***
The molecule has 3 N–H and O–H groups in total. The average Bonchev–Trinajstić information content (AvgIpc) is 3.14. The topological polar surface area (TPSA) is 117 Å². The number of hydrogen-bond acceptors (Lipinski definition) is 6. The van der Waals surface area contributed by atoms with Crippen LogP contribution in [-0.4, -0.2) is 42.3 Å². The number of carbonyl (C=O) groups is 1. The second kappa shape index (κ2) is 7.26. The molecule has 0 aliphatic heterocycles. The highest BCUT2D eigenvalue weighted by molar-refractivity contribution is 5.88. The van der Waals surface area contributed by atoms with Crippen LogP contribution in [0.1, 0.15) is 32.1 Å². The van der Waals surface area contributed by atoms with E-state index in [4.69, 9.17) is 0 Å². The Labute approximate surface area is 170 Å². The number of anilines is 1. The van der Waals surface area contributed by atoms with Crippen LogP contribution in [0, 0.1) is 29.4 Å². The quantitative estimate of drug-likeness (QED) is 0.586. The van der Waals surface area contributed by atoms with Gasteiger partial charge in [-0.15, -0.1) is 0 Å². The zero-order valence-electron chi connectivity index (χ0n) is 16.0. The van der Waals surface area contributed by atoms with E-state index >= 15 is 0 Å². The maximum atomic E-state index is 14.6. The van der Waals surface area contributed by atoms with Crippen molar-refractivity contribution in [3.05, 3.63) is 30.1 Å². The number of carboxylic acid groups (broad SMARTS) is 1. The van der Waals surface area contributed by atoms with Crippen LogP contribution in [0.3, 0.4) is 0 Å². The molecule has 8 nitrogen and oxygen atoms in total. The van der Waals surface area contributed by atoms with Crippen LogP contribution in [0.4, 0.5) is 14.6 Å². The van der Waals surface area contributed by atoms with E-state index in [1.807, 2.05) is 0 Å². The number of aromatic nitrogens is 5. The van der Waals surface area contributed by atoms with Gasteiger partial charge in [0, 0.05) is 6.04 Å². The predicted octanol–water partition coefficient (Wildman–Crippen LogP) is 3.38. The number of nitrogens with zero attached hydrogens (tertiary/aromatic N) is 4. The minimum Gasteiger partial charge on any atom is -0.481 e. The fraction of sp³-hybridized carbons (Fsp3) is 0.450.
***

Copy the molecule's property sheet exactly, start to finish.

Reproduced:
The molecule has 3 N–H and O–H groups in total. The average Bonchev–Trinajstić information content (AvgIpc) is 3.14. The topological polar surface area (TPSA) is 117 Å². The number of hydrogen-bond acceptors (Lipinski definition) is 6. The van der Waals surface area contributed by atoms with Crippen LogP contribution in [-0.4, -0.2) is 42.3 Å². The number of carbonyl (C=O) groups is 1. The second kappa shape index (κ2) is 7.26. The molecule has 0 aliphatic heterocycles. The highest BCUT2D eigenvalue weighted by molar-refractivity contribution is 5.88. The van der Waals surface area contributed by atoms with Crippen LogP contribution in [0.1, 0.15) is 32.1 Å². The van der Waals surface area contributed by atoms with E-state index in [4.69, 9.17) is 0 Å². The Labute approximate surface area is 170 Å². The number of anilines is 1. The van der Waals surface area contributed by atoms with Crippen LogP contribution in [0, 0.1) is 29.4 Å². The quantitative estimate of drug-likeness (QED) is 0.586. The van der Waals surface area contributed by atoms with Gasteiger partial charge in [-0.15, -0.1) is 0 Å². The zero-order valence-electron chi connectivity index (χ0n) is 16.0. The van der Waals surface area contributed by atoms with E-state index >= 15 is 0 Å². The maximum atomic E-state index is 14.6. The van der Waals surface area contributed by atoms with Crippen molar-refractivity contribution in [3.05, 3.63) is 30.1 Å². The number of carboxylic acid groups (broad SMARTS) is 1. The van der Waals surface area contributed by atoms with Crippen LogP contribution in [0.3, 0.4) is 0 Å². The molecule has 8 nitrogen and oxygen atoms in total. The van der Waals surface area contributed by atoms with Crippen LogP contribution in [0.4, 0.5) is 14.6 Å². The van der Waals surface area contributed by atoms with E-state index in [1.807, 2.05) is 0 Å². The number of aromatic nitrogens is 5. The van der Waals surface area contributed by atoms with Gasteiger partial charge in [0, 0.05) is 6.04 Å². The predicted octanol–water partition coefficient (Wildman–Crippen LogP) is 3.38. The number of nitrogens with zero attached hydrogens (tertiary/aromatic N) is 4. The minimum Gasteiger partial charge on any atom is -0.481 e. The fraction of sp³-hybridized carbons (Fsp3) is 0.450.